The Cathedral of the Immaculate Conception and Bishop’s Palace on Waterloo Street are designated Local Historic Places for their historical and religious associations with early Irish Catholic immigrants to Saint John and for their architecture.
The Cathedral of the Immaculate Conception is recognized for its association with Irish immigration in Saint John and for that community’s devotion to the Catholic denomination. Between 1845 and 1847, approximately 30,000 Irish arrived in Saint John, more than doubling the population of Saint John. During this period, Saint John was second only to Grosse Isle, Quebec as the busiest port of entry to Canada for Irish immigrants.
Bishop Thomas Louis Connolly arrived in Saint John in 1852 and was confronted with the challenge of providing a place of worship which would accommodate the large Irish Catholic population. His vision was of a cathedral “as a centre of action and rallying point for all future operations in the diocese”.
In 1853, four hundred men gathered as volunteers in the work of digging the foundation at the site. Local quarries supplied the stone to construct the Cathedral and it is estimated that 221 stone cutters were employed at various times. Three thousand people were present for the first Christmas Mass in 1855 when Bishop Connolly dedicated the Cathedral, and later, in 1885, the completed Cathedral was consecrated with great fanfare.
In 1860 Bishop John Sweeney was consecrated and he set out to complete the work. The chapel, chancel, and entrances were finished in 1861, in which year the adjacent Bishop’s Palace was also built. In 1871 the Cathedral’s spire, which reaches 300 feet above sea level, was completed and is believed to have subsequently served as a navigational aid for vessels entering the harbour. The wider Catholic community of Saint John has continued to regularly add to the Cathedral in the form of improvements and commemorations.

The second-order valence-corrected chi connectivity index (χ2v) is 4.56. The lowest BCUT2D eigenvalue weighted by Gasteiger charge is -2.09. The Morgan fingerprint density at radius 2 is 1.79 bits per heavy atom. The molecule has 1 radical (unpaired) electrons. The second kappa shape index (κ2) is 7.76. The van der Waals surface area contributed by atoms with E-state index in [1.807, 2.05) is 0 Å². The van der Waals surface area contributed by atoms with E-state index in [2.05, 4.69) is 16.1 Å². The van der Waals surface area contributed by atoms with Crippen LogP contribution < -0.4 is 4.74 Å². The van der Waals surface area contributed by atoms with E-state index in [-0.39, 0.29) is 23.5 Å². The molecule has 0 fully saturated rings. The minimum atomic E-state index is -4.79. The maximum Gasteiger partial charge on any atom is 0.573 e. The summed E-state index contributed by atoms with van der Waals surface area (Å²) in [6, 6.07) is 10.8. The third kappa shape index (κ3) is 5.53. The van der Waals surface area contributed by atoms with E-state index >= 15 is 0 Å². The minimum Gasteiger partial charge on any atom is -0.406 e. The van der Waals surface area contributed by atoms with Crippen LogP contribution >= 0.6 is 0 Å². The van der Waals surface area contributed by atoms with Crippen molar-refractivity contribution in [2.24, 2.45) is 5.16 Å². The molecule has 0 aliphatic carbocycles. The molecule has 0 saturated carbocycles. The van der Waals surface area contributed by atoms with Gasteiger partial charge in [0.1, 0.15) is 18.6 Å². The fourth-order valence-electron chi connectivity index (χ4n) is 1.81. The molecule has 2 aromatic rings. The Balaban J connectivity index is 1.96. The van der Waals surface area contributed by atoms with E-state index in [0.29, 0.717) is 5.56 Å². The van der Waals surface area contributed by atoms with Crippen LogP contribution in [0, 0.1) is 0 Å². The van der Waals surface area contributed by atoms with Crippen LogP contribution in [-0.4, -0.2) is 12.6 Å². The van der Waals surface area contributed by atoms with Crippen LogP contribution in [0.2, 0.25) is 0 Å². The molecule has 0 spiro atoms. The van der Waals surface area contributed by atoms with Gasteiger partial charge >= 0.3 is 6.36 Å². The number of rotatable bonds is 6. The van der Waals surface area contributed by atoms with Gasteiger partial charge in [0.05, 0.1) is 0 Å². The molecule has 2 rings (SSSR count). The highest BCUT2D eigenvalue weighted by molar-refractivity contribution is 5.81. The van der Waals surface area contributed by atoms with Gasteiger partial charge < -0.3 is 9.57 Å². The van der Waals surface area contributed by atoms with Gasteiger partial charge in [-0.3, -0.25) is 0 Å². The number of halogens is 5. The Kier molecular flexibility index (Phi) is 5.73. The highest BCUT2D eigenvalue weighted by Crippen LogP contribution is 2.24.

The Cathedral of the Immaculate Conception has architectural value as a major work of Saint John architect Matthew Stead (1808-1880). Stead’s other extant major work is the Prince William Street Post Office. He also designed St. Paul’s (Valley) Church in Saint John. The Cathedral is an excellent example of a high style, high quality stone place of worship in the Gothic Revival style that serves as a city landmark. Built on a cruciform plan, it features English Gothic-style massing, elements and ornamental detail.
The interior of the church features arcading between the nave and side aisles with a niched statuary, a clerestory above, richly carved woodwork furniture in the chancel and an ornate Lady Chapel to the north of the main altar. The interior also features much commemorative and liturgical furniture and ornamentation dating from the full range of the history of the Diocese.
The second significant building on the property is the Bishop’s Palace, which is also a fine example of a uniquely styled, quality stone ecclesiastical building in the city. Constructed of ashlars masonry, it is an example of Gothic Revival architecture with Italianate elements. Its rectilinear massing with heavy roof overhang and cornice of stone modillions resembles an Italian Renaissance palace. The pointed-arch dormers and prominent pointed-arch elevated entranceway are Gothic Revival, duplicating the design elements of the main entrances to the Cathedral.
Click on a thumbnail to see more photos of the Cathedral of the Immaculate Conception.
Dictionary of Canadian Biography
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